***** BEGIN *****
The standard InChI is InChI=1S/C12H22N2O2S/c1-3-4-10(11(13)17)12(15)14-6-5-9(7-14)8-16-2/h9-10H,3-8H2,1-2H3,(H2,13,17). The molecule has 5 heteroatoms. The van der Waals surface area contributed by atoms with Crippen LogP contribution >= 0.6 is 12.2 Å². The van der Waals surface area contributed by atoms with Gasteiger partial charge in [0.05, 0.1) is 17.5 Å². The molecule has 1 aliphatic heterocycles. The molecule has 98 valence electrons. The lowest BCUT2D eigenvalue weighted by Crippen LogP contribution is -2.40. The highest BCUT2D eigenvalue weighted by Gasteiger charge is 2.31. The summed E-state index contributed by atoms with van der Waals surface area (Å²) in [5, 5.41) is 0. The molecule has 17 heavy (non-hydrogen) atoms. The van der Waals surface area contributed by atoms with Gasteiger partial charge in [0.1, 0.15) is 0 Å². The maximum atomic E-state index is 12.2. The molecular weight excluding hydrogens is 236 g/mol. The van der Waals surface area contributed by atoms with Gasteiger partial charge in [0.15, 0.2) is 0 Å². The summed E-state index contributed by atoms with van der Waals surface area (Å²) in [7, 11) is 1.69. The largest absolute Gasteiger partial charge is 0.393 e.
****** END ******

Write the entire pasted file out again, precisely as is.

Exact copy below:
The standard InChI is InChI=1S/C12H22N2O2S/c1-3-4-10(11(13)17)12(15)14-6-5-9(7-14)8-16-2/h9-10H,3-8H2,1-2H3,(H2,13,17). The molecule has 5 heteroatoms. The van der Waals surface area contributed by atoms with Crippen LogP contribution >= 0.6 is 12.2 Å². The van der Waals surface area contributed by atoms with Gasteiger partial charge in [0.05, 0.1) is 17.5 Å². The molecule has 1 aliphatic heterocycles. The molecule has 98 valence electrons. The lowest BCUT2D eigenvalue weighted by Crippen LogP contribution is -2.40. The highest BCUT2D eigenvalue weighted by Gasteiger charge is 2.31. The summed E-state index contributed by atoms with van der Waals surface area (Å²) in [5, 5.41) is 0. The molecule has 17 heavy (non-hydrogen) atoms. The van der Waals surface area contributed by atoms with Gasteiger partial charge in [0.1, 0.15) is 0 Å². The maximum atomic E-state index is 12.2. The molecular weight excluding hydrogens is 236 g/mol. The van der Waals surface area contributed by atoms with Gasteiger partial charge in [0.15, 0.2) is 0 Å². The summed E-state index contributed by atoms with van der Waals surface area (Å²) in [7, 11) is 1.69. The largest absolute Gasteiger partial charge is 0.393 e.